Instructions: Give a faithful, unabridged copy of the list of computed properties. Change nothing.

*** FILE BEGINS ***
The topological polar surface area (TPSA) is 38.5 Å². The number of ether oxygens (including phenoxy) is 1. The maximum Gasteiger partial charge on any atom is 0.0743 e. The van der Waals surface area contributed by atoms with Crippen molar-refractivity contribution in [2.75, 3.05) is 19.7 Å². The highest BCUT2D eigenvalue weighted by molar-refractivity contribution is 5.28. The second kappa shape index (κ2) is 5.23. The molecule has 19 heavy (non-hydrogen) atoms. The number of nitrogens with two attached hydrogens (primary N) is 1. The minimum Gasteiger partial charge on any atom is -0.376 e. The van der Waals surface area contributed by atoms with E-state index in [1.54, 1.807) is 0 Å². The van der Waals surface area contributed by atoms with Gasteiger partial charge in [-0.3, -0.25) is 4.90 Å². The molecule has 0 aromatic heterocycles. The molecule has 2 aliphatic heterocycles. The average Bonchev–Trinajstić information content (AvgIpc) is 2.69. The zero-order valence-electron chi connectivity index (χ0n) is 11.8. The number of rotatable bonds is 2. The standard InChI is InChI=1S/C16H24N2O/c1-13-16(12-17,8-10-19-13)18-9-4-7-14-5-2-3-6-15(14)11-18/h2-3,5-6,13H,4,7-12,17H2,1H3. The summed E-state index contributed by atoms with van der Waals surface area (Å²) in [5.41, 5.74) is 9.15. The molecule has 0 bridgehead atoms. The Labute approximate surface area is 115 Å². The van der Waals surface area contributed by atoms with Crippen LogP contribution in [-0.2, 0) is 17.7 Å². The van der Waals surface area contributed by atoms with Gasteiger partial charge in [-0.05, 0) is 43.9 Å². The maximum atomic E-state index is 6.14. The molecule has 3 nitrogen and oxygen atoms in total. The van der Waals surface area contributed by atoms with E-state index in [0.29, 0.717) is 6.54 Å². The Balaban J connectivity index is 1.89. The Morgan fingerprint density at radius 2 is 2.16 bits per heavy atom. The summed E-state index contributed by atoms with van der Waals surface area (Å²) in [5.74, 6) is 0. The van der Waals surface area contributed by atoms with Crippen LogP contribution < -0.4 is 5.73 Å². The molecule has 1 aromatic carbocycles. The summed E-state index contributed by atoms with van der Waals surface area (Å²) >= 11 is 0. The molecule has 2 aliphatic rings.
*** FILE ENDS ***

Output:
The topological polar surface area (TPSA) is 38.5 Å². The number of ether oxygens (including phenoxy) is 1. The maximum Gasteiger partial charge on any atom is 0.0743 e. The van der Waals surface area contributed by atoms with Crippen molar-refractivity contribution in [2.75, 3.05) is 19.7 Å². The highest BCUT2D eigenvalue weighted by molar-refractivity contribution is 5.28. The second kappa shape index (κ2) is 5.23. The molecule has 19 heavy (non-hydrogen) atoms. The number of nitrogens with two attached hydrogens (primary N) is 1. The minimum Gasteiger partial charge on any atom is -0.376 e. The van der Waals surface area contributed by atoms with E-state index in [1.54, 1.807) is 0 Å². The van der Waals surface area contributed by atoms with Gasteiger partial charge in [-0.3, -0.25) is 4.90 Å². The molecule has 0 aromatic heterocycles. The molecule has 2 aliphatic heterocycles. The average Bonchev–Trinajstić information content (AvgIpc) is 2.69. The zero-order valence-electron chi connectivity index (χ0n) is 11.8. The number of rotatable bonds is 2. The standard InChI is InChI=1S/C16H24N2O/c1-13-16(12-17,8-10-19-13)18-9-4-7-14-5-2-3-6-15(14)11-18/h2-3,5-6,13H,4,7-12,17H2,1H3. The summed E-state index contributed by atoms with van der Waals surface area (Å²) in [5.41, 5.74) is 9.15. The molecule has 0 bridgehead atoms. The Labute approximate surface area is 115 Å². The van der Waals surface area contributed by atoms with Crippen LogP contribution in [-0.2, 0) is 17.7 Å². The van der Waals surface area contributed by atoms with Gasteiger partial charge in [-0.05, 0) is 43.9 Å². The maximum atomic E-state index is 6.14. The molecule has 3 nitrogen and oxygen atoms in total. The van der Waals surface area contributed by atoms with E-state index in [0.29, 0.717) is 6.54 Å². The Balaban J connectivity index is 1.89. The Morgan fingerprint density at radius 2 is 2.16 bits per heavy atom. The summed E-state index contributed by atoms with van der Waals surface area (Å²) in [5.74, 6) is 0. The van der Waals surface area contributed by atoms with Crippen LogP contribution < -0.4 is 5.73 Å². The molecule has 1 aromatic carbocycles. The summed E-state index contributed by atoms with van der Waals surface area (Å²) >= 11 is 0. The molecule has 2 aliphatic rings.